I hear the argument that demanding of Israel a sense of proportion in its handling of the conflict with Hamas is unreasonable, in that war is always disproportional. It has been most succintly put by André Glucksman.

There is truth to this, but that does not make the current invasion of Gaza — it’s a stretch to call it a war — any less deplorable. It rather suggests an incredible lack of empathy for the suffering of a million and a half people in Gaza, and beyond that the Palestinians as a whole. This sad conflict has been one-sidedly asymmetrical since 1948, and every time it flares up, casualties on the Palestinian side match those on the Israeli side tenfold, if not more — and in this particular instance more than hundredfold.

You cannot relativise the suffering of the individual, of course, and everyone involved in this tragedy is ultimately the loser, but beyond all the politics, this is a pretty consistenly horrifying trend. And it only makes commentators sitting abroad implying that hundreds of civilians dying are somehow insignificant numbers, and the action that caused their death as a kind of last and only resort, seem more callous. Surely, things could be different.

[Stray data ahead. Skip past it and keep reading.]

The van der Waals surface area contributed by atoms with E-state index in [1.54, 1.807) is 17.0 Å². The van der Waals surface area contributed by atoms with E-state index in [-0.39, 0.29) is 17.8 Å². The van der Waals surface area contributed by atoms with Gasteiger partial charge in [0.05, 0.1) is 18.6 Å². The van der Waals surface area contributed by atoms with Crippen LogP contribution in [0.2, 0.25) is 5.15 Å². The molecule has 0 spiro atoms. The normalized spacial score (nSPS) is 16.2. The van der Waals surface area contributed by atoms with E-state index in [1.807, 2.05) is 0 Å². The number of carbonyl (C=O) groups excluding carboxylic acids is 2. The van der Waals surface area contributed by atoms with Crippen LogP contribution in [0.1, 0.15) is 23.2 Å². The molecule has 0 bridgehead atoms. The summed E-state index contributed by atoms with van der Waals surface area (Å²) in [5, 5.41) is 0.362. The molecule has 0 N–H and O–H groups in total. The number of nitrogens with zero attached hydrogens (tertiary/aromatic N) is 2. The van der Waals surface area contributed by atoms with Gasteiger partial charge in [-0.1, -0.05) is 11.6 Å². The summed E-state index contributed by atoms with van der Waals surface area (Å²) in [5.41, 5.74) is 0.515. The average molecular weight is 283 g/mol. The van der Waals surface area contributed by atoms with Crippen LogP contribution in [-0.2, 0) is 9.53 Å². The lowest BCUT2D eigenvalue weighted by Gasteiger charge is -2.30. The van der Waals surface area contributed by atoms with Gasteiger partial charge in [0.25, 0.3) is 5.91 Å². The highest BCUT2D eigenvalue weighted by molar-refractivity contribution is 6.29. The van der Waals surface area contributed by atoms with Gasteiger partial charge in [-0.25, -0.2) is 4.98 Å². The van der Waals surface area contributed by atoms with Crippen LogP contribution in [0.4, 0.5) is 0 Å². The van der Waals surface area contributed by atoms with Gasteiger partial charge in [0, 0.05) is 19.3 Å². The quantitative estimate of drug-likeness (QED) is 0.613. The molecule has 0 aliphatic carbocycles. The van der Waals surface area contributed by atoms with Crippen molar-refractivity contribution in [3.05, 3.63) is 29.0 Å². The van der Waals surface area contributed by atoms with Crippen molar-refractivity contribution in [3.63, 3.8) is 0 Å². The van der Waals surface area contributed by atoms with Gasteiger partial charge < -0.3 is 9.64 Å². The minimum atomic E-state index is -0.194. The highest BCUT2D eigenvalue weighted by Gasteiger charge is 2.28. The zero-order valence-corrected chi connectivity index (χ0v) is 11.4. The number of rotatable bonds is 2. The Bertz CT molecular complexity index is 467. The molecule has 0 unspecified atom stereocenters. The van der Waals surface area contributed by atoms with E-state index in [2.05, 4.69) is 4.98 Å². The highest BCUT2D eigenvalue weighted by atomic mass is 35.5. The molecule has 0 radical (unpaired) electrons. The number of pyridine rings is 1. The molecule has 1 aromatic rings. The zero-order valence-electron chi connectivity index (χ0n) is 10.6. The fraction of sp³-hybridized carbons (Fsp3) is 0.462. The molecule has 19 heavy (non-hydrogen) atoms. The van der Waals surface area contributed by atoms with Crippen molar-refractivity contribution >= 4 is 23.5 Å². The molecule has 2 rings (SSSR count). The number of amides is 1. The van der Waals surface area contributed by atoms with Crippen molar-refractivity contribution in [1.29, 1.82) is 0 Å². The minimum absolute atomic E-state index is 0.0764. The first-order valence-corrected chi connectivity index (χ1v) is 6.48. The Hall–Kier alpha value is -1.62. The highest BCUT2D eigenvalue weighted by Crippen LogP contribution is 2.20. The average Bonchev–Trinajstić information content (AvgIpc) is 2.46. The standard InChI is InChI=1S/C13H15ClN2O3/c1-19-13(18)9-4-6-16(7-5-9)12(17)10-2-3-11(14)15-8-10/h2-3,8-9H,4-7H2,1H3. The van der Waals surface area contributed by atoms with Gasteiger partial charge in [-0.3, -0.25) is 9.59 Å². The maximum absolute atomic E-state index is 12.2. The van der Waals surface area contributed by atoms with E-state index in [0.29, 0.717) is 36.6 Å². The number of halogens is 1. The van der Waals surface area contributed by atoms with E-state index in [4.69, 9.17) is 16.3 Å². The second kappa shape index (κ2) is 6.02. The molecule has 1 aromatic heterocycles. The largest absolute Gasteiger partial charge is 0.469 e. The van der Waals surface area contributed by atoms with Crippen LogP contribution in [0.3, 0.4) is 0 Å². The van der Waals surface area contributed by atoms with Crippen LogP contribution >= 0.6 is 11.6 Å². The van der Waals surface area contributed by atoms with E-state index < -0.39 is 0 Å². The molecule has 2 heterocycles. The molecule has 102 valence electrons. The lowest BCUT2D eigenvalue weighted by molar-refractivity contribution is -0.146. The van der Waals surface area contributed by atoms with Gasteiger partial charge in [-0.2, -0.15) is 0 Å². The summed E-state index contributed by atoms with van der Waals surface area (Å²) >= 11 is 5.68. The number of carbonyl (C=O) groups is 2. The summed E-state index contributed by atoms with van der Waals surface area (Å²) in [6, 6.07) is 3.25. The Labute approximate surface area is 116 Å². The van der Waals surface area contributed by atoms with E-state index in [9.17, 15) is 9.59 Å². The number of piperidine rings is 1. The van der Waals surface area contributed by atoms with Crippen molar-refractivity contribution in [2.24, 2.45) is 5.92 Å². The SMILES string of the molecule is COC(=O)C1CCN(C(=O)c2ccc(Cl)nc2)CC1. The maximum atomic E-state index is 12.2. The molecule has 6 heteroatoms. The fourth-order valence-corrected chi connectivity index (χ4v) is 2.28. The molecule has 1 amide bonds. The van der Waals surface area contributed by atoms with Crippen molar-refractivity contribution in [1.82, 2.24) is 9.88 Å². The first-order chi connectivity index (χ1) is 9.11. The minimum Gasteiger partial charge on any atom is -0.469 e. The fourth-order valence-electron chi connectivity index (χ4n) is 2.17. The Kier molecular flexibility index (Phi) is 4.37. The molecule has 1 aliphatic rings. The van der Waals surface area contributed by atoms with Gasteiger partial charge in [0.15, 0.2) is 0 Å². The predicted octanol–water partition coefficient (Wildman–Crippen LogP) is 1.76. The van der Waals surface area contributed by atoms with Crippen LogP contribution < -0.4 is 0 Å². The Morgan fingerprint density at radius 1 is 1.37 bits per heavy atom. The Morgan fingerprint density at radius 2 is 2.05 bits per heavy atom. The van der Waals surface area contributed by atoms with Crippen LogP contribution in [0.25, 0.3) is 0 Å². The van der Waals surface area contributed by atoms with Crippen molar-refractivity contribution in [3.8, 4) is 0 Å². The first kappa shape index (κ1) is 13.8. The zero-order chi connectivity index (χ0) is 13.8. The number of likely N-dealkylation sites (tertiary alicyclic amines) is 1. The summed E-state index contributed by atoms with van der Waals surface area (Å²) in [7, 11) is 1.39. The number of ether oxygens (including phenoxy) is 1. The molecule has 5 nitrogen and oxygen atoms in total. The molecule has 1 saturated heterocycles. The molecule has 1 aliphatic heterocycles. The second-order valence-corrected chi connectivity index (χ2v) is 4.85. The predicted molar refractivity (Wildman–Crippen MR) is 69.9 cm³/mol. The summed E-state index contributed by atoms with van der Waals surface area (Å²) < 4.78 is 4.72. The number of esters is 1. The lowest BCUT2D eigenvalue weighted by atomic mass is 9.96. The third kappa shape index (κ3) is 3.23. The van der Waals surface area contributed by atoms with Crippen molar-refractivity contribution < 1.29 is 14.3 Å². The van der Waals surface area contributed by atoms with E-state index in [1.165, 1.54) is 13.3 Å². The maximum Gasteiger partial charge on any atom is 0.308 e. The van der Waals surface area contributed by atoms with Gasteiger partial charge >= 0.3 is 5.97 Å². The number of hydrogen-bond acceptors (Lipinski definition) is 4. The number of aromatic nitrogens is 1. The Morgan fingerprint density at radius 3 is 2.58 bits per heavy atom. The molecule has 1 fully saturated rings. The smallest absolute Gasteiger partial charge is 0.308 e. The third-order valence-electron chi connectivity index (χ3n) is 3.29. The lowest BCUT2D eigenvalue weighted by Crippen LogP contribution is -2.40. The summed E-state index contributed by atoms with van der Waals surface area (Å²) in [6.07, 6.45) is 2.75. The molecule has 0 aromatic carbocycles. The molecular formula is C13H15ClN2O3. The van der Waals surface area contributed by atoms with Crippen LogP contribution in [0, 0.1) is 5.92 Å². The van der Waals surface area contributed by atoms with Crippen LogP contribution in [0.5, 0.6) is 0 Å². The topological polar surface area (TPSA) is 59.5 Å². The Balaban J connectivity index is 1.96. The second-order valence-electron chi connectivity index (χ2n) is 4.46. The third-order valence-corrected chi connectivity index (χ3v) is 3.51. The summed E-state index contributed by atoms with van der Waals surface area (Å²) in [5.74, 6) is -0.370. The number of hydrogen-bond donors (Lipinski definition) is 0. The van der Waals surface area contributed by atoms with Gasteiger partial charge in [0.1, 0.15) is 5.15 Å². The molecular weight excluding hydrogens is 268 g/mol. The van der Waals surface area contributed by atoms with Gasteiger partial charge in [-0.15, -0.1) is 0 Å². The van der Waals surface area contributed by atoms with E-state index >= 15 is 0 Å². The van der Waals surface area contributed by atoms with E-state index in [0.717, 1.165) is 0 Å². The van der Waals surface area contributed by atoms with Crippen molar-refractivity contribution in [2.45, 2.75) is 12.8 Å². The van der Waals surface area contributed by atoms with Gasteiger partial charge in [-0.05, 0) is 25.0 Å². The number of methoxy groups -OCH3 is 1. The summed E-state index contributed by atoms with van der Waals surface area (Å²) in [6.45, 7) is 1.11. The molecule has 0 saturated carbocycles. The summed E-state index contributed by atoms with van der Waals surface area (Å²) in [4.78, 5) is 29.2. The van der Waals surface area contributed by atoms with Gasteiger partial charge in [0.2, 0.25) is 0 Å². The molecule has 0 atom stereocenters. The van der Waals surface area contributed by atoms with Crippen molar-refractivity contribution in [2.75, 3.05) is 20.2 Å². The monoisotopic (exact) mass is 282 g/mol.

1 Comment

  1. It’s still a sad, sad story.
    As I thought in the late sixties, this is a reverse holocaust.
    Hitler was a demagog, killing every opponent, but mosttly Jewish people, leaving them as the suffering…

    Never the less, this is not a way to let justice come forward.

    Since 1948, this – and other – strips of desertland has become refugiums of civilian goat-keepers an refugees, hearded inside smaller and smaller land-strips, ending up being kz-camps.

    This two-edgeged sword – Hamas on one side, Israel on the other side os a gordian knot that is allmost unsolusible (is that the word?)

    An unhumane situation – hopefully soon to conclude…

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